[ Thread continues here (4 messages/6.07kB) ]

Talkback:134/appaiah.html (2)

[ In reference to "Fun with FUSE" in LG#134 ]

Stephane Chauveau [stephane at chauveau-central.net]
Tue, 2 Jan 2007 15:35:50 +0100 (CET)

The fuse page http://fuse.sourceforge.net/wiki/index.php/FileSystems that lists all known fuse projects was changed a few weeks ago.

All network filesytstems are are now listed in a separate page. Follow the link NetworkFileSystems at the top of the page.

That's just a link so that should be obvious but, frankly, it took me a while to figure out why some well known projects such as sshfs or fusesmb were not listed anymore in that page. Even now that I know I still dont find it obvious.

Some very cool projects I would like to mention are

  - sshfs to mount a remote ssh account. I use it a lot to manage my web site:
    sshfs user@hostname: localdir
  - encfs to create an encrypted directory.
Stephane Chauveau


[ In reference to "Freedom from Laptop Lugging or Thin Client with No Server" in LG#134 ]

Michael Losh [mlosh48307 at wideopenwest.com]
Tue, 16 Jan 2007 21:57:58 +0800

Maybe you have heard about this before, but in case you haven't... Puppy Linux is desiged to support booting from a USB flash drive, as well as Live-CD/DVD (with multi-session data saves, even to CD-R!) and more traditional types of installations. If you are not familiar with Puppy LInux, you should take a look! A few links:

http://www.puppyos.com/ http://www.puppylinux.org/user/viewpage.php?page_id=1 http://www.murga-linux.com/puppy/

Puppy LInux would make a good base for experimenting with the highly-mobile form factors mentioned in the article. To really get to the point of roll-up screens and cell-phone-sized CPU units, we might be better with a non-x86 platform (closer to a PDA CPU and chipset). Linux might be still a good software base, but it will not be a standard PC platform at that point, making it easier to have a "clean" hardware and software architecture. Just my thoughts. I'd like to see to see the ultra-portable kit described in th article in reality!

Mike Losh
Puppy Newbie / 25+ year microcomputer veteran.


[ In reference to "Fun with FUSE" in LG#134 ]

Wang Boqun [iostream at pku.edu.cn]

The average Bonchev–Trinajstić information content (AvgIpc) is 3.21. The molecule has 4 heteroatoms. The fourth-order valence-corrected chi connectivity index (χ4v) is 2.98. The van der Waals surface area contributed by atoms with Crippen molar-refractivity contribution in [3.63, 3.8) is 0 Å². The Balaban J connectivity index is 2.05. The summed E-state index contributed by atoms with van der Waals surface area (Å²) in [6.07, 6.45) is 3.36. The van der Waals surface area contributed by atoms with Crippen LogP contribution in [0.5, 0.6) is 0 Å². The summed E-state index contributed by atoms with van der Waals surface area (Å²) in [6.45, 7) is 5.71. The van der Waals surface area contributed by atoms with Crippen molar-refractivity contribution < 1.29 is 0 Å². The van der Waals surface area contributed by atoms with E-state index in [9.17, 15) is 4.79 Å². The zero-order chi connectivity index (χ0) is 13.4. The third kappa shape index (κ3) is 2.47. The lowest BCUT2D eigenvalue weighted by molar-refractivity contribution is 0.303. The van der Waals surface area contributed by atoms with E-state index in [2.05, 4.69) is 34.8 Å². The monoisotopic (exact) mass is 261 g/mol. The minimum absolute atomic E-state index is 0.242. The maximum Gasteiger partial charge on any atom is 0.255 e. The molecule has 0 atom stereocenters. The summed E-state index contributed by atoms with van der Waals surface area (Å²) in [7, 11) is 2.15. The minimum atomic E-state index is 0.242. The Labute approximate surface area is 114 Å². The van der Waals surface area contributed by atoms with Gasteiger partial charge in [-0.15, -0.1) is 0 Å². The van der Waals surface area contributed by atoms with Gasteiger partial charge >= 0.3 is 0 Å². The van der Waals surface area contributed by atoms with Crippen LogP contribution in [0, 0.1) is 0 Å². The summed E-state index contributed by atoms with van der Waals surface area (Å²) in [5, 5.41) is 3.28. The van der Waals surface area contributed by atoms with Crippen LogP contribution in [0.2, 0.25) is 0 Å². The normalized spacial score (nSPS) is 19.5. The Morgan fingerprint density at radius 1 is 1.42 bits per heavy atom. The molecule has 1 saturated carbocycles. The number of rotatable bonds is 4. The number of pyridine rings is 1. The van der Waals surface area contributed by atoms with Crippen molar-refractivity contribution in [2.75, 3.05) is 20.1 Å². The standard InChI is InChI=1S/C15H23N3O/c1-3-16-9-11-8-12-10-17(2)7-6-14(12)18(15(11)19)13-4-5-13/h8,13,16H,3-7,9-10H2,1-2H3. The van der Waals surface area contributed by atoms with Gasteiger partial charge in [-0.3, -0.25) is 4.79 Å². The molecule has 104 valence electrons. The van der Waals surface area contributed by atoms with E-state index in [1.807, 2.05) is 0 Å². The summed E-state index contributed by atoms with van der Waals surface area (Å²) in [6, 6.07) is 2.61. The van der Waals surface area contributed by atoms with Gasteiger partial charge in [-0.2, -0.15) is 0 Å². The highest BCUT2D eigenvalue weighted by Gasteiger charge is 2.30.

Sat, 6 Jan 2007 23:15:21 +0800

I think fuse is something like KDE's kio system.

For example, type ftp://ftp.iitm.ac.in in Konqueror's location bar,then Konqueror will open that ftp site as a filesystem, just like curlftpfs did.

[ Thread continues here (4 messages/4.14kB) ]

Talkback: Discuss this article with The Answer Gang

Published in Issue 135 of Linux Gazette, February 2007



[ In reference to "OSI, GAP, and "Exhibit B" licences" in LG#134 ]

Rick Moen [rick at linuxmafia.com]
Fri, 29 Dec 2006 19:42:15 -0800

[[[ Rick's article in LG#134 started as a TAG discussion in December. I have included the initial comments with the subsequent talkbacks. - Kat ]]]

This touches on a matter that will be in the January NewsBytes.

----- Forwarded message from Rick Moen <rick@linuxmafia.com> -----

Date: Fri, 29 Dec 2006 19:27:50 -0800
To: osi@opensource.org
Cc: license-discuss@opensource.org
From: Rick Moen <rick@linuxmafia.com>
Subject: Jbilling:  Possible unauthorised use of OSI Certified service mark
Dear OSI Board members:

Please see http://www.jbilling.com/?q=node/7&pl=pr Note OSI Certified logo.

The company in question, Sapienter Billing Software Corporation, is yet another Web 2.0 company using MPL 1.1 + an "Exhibit B" badgeware addendum, calling it "open source". However, this firm takes one step further the stance characteristic of Socialtext, SugarCRM, Alfresco, Zimbra, Qlusters, Jitterbit, Scalix, MuleSource, Dimdim, Agnitas AG, Openbravo, Emu Software, Terracotta, Cognizo Technologies, ValueCard, KnowledgeTree, OpenCountry, and 1BizCom, by using OSI's certification mark in outright violation of OSI's licensing terms -- or, at least, I'd be surprised to learn otherwise. Therefore, I'm mentioning that use, in case corrective action is needed.

I'd suggest Sapienter illustrates why "Exhibit B" licences (though certainly not badgeware licences generically) have become, in my view, a serious problem: